Waldorf Condos to Hit Market This Fall Beijing-Based Developer Moves Ahead With Conversion

Waldorf Condos to Hit Market This Fall
The Waldorf Astoria (iStock.com)

Despite some fits and starts, the process of converting 1,000 rooms at the Waldorf Astoria hotel into 375 condo units is nearly complete – and Chinese developer Anbang announced on June 11th that it will be launching sales at the property this coming fall. Douglas Elliman Real Estate will handle sales domestically, while Knight Frank Residential will work to drum up interest overseas.

Anbang is currently under the control of the Chinese government after falling heavily in debt, and as recently as August of 2018 had postponed its Waldorf opening until 2021. But despite a market currently loaded with more sellers than buyers, things appear to be ramping back up, with the developer launching a somewhat cryptic new website along with a formal name for the project: The Towers.

As The Real Deal notes, in addition to a landscape overrun with luxury condos languishing on the market, Anbang will have to contend with increasingly hostile U.S.-China trade relations. Nevertheless, brokers anticipate prices of at least $3,500 per square-foot at The Towers, which is comparably high for Manhattan, indicating that the iconic Waldorf name is still considered a value-add.

In addition to the condos, the Waldorf will retain 350 newly-renovated hotel rooms, as well as restored interiors courtesy of project architect Skidmore, Owings & Merrill. Renderings were released by the firm back in 2017.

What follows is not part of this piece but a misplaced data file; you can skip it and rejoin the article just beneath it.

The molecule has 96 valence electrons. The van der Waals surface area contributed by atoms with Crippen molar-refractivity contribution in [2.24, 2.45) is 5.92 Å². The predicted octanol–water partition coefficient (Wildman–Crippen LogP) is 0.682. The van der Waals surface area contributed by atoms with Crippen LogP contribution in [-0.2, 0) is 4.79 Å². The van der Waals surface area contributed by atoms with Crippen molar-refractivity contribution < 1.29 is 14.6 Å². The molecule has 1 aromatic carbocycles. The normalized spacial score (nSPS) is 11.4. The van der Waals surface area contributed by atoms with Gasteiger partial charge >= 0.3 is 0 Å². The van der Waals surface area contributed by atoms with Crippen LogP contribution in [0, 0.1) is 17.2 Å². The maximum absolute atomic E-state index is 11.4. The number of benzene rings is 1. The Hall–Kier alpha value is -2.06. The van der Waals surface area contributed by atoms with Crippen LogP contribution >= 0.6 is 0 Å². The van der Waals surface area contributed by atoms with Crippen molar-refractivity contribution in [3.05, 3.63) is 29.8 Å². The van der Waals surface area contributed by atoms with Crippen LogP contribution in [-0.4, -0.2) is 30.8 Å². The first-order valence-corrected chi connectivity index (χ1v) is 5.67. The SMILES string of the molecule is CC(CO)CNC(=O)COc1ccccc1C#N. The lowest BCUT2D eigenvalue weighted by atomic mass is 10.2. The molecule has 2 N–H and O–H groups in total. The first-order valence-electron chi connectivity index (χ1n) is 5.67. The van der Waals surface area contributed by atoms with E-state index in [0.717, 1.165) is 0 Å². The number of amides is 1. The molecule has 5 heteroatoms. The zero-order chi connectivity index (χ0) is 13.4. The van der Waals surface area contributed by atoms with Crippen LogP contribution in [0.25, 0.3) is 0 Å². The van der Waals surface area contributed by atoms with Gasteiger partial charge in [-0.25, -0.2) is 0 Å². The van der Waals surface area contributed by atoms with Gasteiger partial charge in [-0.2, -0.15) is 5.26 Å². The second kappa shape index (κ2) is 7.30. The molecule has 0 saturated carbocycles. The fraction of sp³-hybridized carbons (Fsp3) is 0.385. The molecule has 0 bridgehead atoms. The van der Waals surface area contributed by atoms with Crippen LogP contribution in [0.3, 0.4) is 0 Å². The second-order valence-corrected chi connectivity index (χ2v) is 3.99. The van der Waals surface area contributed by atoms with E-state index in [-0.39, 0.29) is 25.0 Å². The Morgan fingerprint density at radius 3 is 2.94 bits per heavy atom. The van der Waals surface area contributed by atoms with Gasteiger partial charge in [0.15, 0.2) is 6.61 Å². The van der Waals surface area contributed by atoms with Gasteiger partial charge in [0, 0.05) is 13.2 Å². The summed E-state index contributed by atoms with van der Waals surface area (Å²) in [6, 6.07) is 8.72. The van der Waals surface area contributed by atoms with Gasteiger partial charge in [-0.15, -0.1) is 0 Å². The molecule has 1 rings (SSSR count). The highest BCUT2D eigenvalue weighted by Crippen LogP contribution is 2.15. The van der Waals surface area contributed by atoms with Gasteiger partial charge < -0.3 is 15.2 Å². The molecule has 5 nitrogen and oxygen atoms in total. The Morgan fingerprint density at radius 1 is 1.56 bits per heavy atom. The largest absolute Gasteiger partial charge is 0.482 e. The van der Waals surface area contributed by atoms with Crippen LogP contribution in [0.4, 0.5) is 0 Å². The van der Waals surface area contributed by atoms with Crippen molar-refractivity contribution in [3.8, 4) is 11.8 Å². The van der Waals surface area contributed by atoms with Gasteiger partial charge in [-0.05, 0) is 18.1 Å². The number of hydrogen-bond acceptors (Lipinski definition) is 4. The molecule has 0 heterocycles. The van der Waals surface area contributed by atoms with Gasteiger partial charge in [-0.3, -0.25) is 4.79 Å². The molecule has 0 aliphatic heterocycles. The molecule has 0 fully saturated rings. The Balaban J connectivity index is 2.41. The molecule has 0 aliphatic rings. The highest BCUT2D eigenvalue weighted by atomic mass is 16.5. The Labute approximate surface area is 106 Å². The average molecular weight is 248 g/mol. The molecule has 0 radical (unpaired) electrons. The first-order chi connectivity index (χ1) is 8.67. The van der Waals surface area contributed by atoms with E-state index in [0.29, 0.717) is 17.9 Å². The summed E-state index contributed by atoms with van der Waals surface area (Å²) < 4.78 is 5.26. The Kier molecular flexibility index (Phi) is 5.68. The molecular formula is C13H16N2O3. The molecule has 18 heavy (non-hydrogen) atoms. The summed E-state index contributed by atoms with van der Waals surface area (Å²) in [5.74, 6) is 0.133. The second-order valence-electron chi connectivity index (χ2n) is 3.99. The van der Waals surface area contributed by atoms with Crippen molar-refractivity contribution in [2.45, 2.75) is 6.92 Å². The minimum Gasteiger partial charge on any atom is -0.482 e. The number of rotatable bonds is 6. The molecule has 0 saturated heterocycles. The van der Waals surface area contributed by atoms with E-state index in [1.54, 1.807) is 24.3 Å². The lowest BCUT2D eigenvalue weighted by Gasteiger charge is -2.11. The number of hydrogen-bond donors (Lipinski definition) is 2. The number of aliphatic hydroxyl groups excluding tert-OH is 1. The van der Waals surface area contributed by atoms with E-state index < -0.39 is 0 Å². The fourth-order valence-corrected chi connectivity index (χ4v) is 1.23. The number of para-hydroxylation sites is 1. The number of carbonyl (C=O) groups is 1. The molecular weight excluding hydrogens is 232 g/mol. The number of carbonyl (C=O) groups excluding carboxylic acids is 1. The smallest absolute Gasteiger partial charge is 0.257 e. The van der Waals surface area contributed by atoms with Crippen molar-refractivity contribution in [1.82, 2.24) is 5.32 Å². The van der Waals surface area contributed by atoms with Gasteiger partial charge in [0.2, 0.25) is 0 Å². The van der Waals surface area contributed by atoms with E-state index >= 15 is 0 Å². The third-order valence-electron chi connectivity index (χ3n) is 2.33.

Acting Locally

In other Waldorf news, Manhattan's Community Board 5 is attempting to hold Anbang's proverbial feet to the fire on a measure requiring that developers converting commercial properties to residential provide residents open access to 50% of a building's roof. Anbang has asserted that since it is not converting the entirety of the Waldorf to condos, the 50% requirement does not apply – and the firm has thus far only reserved a little over 20% of the roof space for recreational use in its plans. When the community board asked Anbang to instead make a donation to the Central Park Conservancy as a gesture of compromise, the developer refused.

The Department of City Planning has yet to weigh in regarding Anbang's development application, which is currently under review. But there is never a dull moment with this project and its underwriters, and further updates are sure to follow.

Mike Odenthal is a staff writer at The Cooperator

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